To be fair, I ripped the label ‘mechanical farce’ off Elliott. Who may be correct in his assessment…
You see, the picture above is us before we even got started. On leaving the house this morning I found my cranks barely turned at all and riding up to Bockett’s did nothing to free them. Whatever was troubling my bike, it felt like riding up hill even when I was going downhill on tarmac. Something was wrong.
An in depth investigation in the bright sunshine eventually found my derailleur was hanging off. After tightening it, things were fine, so it was time to go.
At that point, James rocked up with some barely-there brake pads. Which should be simple to fix, just pop the back wheel off and the usual brake pad swap. Except, James’ bolt through rear axle turned out to be very secure.
So another dance ensued trying to free off the bolt with a variety of ill-suited tools, until eventually D’Andy’s improbable strength won the day. His inner hero subsequently shattered his tyres levers trying to push the piston back in but after continued faffage we were ready to go. Again.
This time we got away, well past 9:00 with vague plans for a route. So vague in fact that we were to continue to cobble a semblance of intent together for the rest of the ride.
Still things were great. Great weather, great company (John, Elliott, James, D’Andy, Lloyd and myself) and a great deal of mud and slop.
We rang the changes by avoiding – mostly – View to a Kill (John and Lloyd didn’t get the message) and heading up to Tanners via Bagden Farm. Once there, a painful climb got us to Ranmore with more discussion ensuing over where we were going. It turned out my subliminal (mmmBACONmmm) thoughts would lead us to Newlands Corner, but how was the Question.
The Answer was along the very wet Drovers Road (which nearly swallowed James’ fat bike whole) to Sawmill for a highly entertaining slither downhill, with things getting a bit ‘speedway’ at the bottom over the off-camber roots. Then it was back up to the Drovers Road, and along toward Newlands, battling lots of cars which were heading the other way for an orienteering event. They looked lost to me.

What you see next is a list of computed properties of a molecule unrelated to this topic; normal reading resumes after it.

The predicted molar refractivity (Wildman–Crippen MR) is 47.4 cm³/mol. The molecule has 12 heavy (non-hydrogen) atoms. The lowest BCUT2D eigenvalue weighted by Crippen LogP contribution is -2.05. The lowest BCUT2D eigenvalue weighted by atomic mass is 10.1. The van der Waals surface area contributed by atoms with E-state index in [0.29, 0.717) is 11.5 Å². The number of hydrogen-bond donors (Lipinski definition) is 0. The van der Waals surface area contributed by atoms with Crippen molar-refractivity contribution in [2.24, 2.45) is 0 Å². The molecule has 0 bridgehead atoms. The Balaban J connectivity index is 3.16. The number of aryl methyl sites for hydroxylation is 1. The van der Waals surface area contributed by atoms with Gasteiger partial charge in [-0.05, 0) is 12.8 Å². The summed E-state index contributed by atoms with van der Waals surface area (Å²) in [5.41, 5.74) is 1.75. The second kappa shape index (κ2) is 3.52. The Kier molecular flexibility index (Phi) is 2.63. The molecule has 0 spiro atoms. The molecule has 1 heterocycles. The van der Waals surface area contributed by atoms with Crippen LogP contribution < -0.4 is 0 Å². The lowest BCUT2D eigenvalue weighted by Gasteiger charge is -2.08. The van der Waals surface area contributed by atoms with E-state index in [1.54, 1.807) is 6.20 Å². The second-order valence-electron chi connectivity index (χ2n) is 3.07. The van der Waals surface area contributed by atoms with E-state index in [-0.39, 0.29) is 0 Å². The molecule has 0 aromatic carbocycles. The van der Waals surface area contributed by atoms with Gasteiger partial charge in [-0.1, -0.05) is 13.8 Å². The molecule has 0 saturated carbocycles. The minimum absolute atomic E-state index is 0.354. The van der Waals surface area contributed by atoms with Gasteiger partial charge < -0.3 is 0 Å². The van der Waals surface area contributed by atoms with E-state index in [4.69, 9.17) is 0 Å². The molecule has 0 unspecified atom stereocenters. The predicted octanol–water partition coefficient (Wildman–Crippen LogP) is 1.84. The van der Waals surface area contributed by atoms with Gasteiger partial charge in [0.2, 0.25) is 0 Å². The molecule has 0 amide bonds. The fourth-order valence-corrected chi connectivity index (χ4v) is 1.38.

We reached Newlands in a rush after some enjoyable noodlage parallel to the main path, which was very busy today. The final mile of so was pretty much flat out trying to keep up with Lloyd (who was leading), slipping and sliding round walkers, runners, bikes and horses and fishtailing through plenty of mud. But at the end of that, well, mmmBACONmmm…
This all sounds like it happened in no time at all. Nothing was further from the truth; our arrival at Newlands had taken us nearly three hours to achieve and has taken me less than 500 words to describe. So we needed to get back by a relatively direct route. This kind of thinking led us, on commencing our return journey, to decline D’Andy’s possibly ill-advised suggestion of White Down Slinger down toward the A25 but did see us – dispensing with timekeeping – agree to Petrol Pump.
Which was a really good choice for maximising our days’ enjoyment and less so on achieving a prompt return. It was in pretty good condition although not ‘running fast’, and most of us lost our way in places due to ambiguities with where the path actually was, but it was highly entertaining in any case.
By now we were heading toward a late finish; we traipsed the A25 back to Abinger, then up onto the Roughs, passing a couple of impressive mums out with their very young kids, including one in a child seat and one being towed in a buggy! Somehow they were moving forward up some pretty muddy and energy-sapping ground which demanded a lot of respect. It was enough effort just moving myself.
We knew that High Med was the best way to get back and things were fine for a short while as we blasted along. However, as we reached Westcott John’s rear tyre flatted and the latex proved insufficient to seal it.
So began a lengthy stop as first D’Andy’s wonder worm was deployed, then the tyre was found to have unseated from the rim, then an inner tube was pressed into action with a large hole all to itself before finally, John’s rear tyre had a different tube installed, the tyre seated on the rim and air inserted. We were off! Again!
After that, it was every man for himself in his own circle of pain climbing High Med, which despite the possible help of a tail wind felt like bloody hard work! Even more so was the final drag up to Ranmore as we neared the four and a half hour mark to our morning’s efforts. Somehow it felt like a ride of Epic proportions with only a bit over twenty miles recorded.
Ricin Beans made perfect sense to us, seeing as we’d struggled with grip all day and it was a good choice if you wanted to go mud surfing with little to suggest your tyres were up to the job of anything approaching steering control. It was brilliant fun as instead the bikes just drifted through the turns and we all got to the bottom with big smiles intact.
More pain awaited us dragging our very tired legs up through the Polesden estate before we finally finished on Connicut Lane, and an easy run home from there. I finally rolled to a halt with five hours on the clock, and just 26 recorded miles which seemed a poor return for such a long ride. Roast chicken and a half bottle of Rose greeted me as I entered the house after cleaning the bike, so it appeared that we timed it right after all!